That's a good word, by the way, I'm going to cannibalize that from you, but the interesting thing is that, at least, in the U.S., there are very strict with accounting rules that companies use to determine whether or not their risk is hedged. And it is helpful for companies to have very perfect hedges, which means if you have loans that have prepayment capabilities and the ability to switch from fixed to floating and so on and so forth, you might want to write an interest rate swap that has all that optionality in it, and then it would be very clear that that was a hedge and not held for trading. So I think there's -- there will continue to be a real demand for a lot of optionality that will be uniquely tailored to underlying risk, and that will not make its way on to exchanges. The people writing those, the dealers and market makers that will be on one side of providing the liquidity, the end user on those trades, will want to hedge out of that risk and they will break that optionality into small building blocks, I suspect, and put it into liquid markets that we lift. And so if you look at our Energy business now, the hundreds of OTC contracts that we lift, those are all the building blocks that a sophisticated market maker can use to assemble an energy trade for an end user that has a lot of optionality and hedge it out in our markets. So the 2 are complimentary, and the reason I make that distinction is I don't think that one substitutes for the other. I think that they will both grow together. But over time, where we can standardize components of that risk and list them, trading and clearing, there will be a natural growth in that. And where the end user is willing to sacrifice some optionality, they will enter the markets, the listed markets directly.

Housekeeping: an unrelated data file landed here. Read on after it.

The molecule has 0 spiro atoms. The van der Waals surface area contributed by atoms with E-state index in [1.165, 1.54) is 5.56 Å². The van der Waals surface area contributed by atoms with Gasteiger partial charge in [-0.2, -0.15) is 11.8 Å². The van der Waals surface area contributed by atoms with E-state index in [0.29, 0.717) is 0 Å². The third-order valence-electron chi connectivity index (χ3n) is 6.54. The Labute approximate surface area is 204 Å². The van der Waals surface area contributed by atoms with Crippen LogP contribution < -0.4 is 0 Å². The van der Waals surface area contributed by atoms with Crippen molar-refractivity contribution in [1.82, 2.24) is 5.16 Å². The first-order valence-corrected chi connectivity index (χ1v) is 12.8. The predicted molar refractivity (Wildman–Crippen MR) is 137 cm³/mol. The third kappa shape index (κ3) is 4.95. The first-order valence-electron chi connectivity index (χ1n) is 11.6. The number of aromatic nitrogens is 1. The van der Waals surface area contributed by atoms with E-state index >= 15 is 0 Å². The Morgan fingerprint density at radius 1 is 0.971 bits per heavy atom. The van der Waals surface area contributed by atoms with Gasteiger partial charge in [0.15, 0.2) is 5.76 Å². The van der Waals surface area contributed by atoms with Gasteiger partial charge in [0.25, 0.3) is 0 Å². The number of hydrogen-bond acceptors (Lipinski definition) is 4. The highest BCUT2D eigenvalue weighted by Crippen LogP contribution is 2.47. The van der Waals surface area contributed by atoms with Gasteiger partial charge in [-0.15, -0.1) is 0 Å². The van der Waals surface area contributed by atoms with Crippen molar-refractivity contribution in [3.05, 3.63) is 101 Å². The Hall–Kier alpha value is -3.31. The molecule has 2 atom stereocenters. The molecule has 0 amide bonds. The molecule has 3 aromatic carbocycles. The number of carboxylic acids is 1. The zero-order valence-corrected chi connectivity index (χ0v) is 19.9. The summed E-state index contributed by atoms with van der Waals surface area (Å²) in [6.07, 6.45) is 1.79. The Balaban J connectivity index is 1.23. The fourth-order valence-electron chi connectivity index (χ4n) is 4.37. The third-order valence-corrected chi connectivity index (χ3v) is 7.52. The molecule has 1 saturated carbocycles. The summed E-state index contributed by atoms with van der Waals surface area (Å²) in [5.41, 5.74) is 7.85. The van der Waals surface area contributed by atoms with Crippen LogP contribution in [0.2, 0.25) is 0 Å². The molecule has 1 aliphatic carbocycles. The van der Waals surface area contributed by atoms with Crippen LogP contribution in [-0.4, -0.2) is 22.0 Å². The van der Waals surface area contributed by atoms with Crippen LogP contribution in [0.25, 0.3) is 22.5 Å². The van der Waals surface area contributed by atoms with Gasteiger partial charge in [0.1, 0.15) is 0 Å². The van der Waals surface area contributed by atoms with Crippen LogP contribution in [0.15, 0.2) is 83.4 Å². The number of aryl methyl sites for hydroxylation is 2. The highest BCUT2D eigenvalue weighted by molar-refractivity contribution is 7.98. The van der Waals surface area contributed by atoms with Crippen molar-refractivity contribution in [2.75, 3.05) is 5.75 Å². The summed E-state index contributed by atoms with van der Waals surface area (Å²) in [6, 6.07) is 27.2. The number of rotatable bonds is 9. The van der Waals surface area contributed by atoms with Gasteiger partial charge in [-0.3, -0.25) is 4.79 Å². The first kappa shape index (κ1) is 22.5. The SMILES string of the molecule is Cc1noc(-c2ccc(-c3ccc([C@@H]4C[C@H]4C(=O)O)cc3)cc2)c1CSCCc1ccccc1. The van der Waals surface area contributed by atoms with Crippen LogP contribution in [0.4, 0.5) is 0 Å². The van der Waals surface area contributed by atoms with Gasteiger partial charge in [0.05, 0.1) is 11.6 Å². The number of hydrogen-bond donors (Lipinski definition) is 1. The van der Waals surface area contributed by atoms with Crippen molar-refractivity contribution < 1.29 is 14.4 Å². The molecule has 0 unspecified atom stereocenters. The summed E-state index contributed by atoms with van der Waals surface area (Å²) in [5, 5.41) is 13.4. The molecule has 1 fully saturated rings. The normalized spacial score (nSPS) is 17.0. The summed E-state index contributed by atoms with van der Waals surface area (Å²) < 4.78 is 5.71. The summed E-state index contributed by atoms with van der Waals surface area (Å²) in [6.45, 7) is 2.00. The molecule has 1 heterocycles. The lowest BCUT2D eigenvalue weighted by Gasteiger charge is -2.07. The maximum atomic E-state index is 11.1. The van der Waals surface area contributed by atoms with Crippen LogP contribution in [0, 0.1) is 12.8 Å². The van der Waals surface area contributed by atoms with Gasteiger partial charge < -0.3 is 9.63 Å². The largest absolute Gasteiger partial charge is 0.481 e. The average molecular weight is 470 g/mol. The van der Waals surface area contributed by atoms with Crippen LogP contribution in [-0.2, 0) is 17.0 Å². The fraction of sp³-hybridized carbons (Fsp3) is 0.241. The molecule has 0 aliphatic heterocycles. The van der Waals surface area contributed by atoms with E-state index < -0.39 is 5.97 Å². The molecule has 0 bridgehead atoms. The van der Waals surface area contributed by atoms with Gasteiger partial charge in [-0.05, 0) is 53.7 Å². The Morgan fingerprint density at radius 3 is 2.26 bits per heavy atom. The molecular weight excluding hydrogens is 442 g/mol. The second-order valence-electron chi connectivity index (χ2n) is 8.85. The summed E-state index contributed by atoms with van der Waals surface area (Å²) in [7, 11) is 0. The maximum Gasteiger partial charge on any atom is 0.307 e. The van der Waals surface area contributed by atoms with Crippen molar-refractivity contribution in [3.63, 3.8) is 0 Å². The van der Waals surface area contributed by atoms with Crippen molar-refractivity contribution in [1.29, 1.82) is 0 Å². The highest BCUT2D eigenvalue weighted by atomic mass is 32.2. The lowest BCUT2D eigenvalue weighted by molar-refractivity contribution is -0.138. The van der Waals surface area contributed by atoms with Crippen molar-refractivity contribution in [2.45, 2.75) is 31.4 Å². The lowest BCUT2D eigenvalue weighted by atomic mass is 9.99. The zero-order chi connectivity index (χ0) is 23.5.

Operator

Our last question comes from Dan Fannon of Jefferies.

Daniel Thomas Fannon - Jefferies & Company, Inc., Research Division

Just one question for me. Jeff, you mentioned the kind of global coordination on the regulatory front. I guess, if you think about the differences in the 2 dynamics that are coming about, are there key issues that you are focused on or concerned about, given how things are progressing at this point?

Jeffrey C. Sprecher

Yes. It's mostly that the trend, the overall trend ignoring the detailed differences between various regulators is for more clearing of OTC contracts and more transparency in the way the over-the-counter markets trade. And there will be timing differences, I suspect, on when those get implemented. And while regulators are trying to coordinate all that, the realities of legislators and lobbyists and people like us that want to have a say in the details will affect the timing of implementation. So we're pretty focused on making sure that during that period of instability, we can provide a stable environment for our customers, so that there is not some arbitrage that goes on because we've been in the wrong place at the wrong time. That kind of means we really have to be everything to everybody at the same time, and there's tremendous efforts going on here to try to figure out exactly where our customers needs are going to be and what time and make sure that we're there ahead of it, and make sure we're educating our customers how they can get to us. So for example, I mentioned that we're building a swaps data repository that we'll have available shortly and well in advance, we believe, of the implementation of the U.S. version of SDRs, and it's that kind of thing that is really the focus of the industry right now.

Operator

I would now like turn the conference over to management.

Jeffrey C. Sprecher

Thank you, operator. I'd like to again thank all our customers. The third quarter for many of our customers was full of volatility, and we very much appreciate that you turned to us for help in managing your risks. Again, I'd like to thank our employees. There was a lot of work that went on here, including the delivery of our new clearing systems in Europe that really positioned us well for handling that customer business. And with that, we'll see you all next quarter.

Operator

Ladies and gentlemen, this does conclude today's conference. Thank you for your participation, and have a wonderful day. You may all disconnect.